Japan is dropping a massive 330-ton turbine power generator onto the ocean floor just off the country’s coast
Several videos, world leading civil rights, human rights, climate change leader assaulted with radar type and xray type assaults from neighboring homes. (UPDATED) XRAY LASER, SPECTROSCOPY
Unlike any other life on Earth, these extraordinary bacteria use energy in its purest form – they eat and breathe electrons – and they are everywhere
Hydrogen may not be fueling many cars, but it is delivering clean power for warehouses, data centers, and telcom towers.
European Space Agency on Friday launched three satellites it hopes will help understand why the magnetic field that makes human life possible on Earth appears to be weakening.
Where did the air and water go? NASA is launching a new spacecraft to try to find out. It's called MAVEN, which stands for Mars Atmosphere and Volatile Evolution. It's the first mission dedicated to studying the red planet's upper atmosphere.
The U.S. Coast Guard Cutter Healy—one of two working icebreakers in the nation's fleet—concluded a sobering mission Tuesday in the ice-strewn waters north of Barrow, Alaska. The crew's task was to practice deploying equipment they hoped they would never use: new, high-tech gear for responding to a massive oil spill in the Arctic Ocean.
Sierra Energy is developing a new kind of gassifier that could take in garbage and turn it into natural gas, diesel fuel and a saleable construction material called slag. Their prototype gassifier in Sacramento demonstrates how landfills could easily turn into gold mines.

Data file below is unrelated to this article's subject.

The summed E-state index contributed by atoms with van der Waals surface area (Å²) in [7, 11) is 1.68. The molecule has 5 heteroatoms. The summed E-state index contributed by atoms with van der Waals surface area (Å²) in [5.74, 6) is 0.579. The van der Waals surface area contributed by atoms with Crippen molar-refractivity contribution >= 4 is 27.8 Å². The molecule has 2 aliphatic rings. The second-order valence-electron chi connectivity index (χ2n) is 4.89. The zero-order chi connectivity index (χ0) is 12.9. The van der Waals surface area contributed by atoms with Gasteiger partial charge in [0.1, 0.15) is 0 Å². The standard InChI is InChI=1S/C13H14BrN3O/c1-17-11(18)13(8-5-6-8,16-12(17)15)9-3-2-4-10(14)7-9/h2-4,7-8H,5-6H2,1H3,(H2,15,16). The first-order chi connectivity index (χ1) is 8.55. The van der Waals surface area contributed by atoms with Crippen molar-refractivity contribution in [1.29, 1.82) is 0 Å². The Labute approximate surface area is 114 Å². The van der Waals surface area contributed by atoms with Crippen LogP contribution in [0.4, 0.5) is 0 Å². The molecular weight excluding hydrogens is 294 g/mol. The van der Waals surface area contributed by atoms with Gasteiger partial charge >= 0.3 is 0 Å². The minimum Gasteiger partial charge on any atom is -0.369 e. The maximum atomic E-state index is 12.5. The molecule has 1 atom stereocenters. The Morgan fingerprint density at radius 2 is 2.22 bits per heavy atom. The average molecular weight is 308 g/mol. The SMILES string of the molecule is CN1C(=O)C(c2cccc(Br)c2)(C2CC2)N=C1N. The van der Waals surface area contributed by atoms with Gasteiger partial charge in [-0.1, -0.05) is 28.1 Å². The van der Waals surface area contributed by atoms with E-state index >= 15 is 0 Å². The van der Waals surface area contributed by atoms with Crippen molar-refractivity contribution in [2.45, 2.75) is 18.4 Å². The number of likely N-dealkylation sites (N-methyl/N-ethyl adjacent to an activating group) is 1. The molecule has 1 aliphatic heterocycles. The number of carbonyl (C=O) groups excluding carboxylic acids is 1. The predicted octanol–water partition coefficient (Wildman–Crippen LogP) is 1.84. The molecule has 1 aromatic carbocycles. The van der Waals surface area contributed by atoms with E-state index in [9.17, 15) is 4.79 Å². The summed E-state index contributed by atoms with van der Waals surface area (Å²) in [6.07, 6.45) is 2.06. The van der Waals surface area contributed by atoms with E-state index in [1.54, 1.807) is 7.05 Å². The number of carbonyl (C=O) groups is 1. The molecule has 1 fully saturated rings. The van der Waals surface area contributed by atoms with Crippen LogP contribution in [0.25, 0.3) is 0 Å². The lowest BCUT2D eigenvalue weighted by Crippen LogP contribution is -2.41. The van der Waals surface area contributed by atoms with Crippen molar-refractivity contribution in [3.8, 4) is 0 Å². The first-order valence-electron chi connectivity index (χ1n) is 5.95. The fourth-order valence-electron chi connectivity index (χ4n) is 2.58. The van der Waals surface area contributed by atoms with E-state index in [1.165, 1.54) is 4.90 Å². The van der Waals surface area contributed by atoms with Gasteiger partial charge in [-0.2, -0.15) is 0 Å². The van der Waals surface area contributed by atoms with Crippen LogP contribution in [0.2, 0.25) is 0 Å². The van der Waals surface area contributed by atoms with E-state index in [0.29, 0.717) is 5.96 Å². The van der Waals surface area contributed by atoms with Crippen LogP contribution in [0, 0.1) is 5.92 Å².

A five-thousand-year-old material gets new life and super strength thanks to new technology. From the 103rd story of the Willis Tower in Chicago to Apple's future headquarters to a Corning research lab, we see how tough glass can get while maintaining its timeless beauty.
The two companies will develop a 10-megawatt power plant using ocean Thermal Energy conversion (OTEC) technology in waters off southern China's Hainan Island. Construction is expected to be completed in 2017.
Lawrence Livermore scientists have discovered and demonstrated a new technique to remove and store atmospheric carbon dioxide while generating carbon-negative hydrogen and producing alkalinity, which can be used to offset ocean acidification. The team demonstrated, at a laboratory scale, a system that uses the acidity normally produced in saline water electrolysis to accelerate silicate mineral dissolution while producing hydrogen fuel and other gases. The resulting electrolyte solution was shown to be significantly elevated in hydroxide concentration that in turn proved strongly absorptive and retentive of atmospheric CO2. Further, the researchers suggest that the carbonate and bicarbonate produced in the process could be used to mitigate ongoing ocean acidification, similar to how an Alka Seltzer neutralizes excess acid in the stomach. "We not only found a way to remove and store carbon dioxide from the atmosphere while producing valuable H2, we also suggest that we can help save marine ecosystems with this new technique,"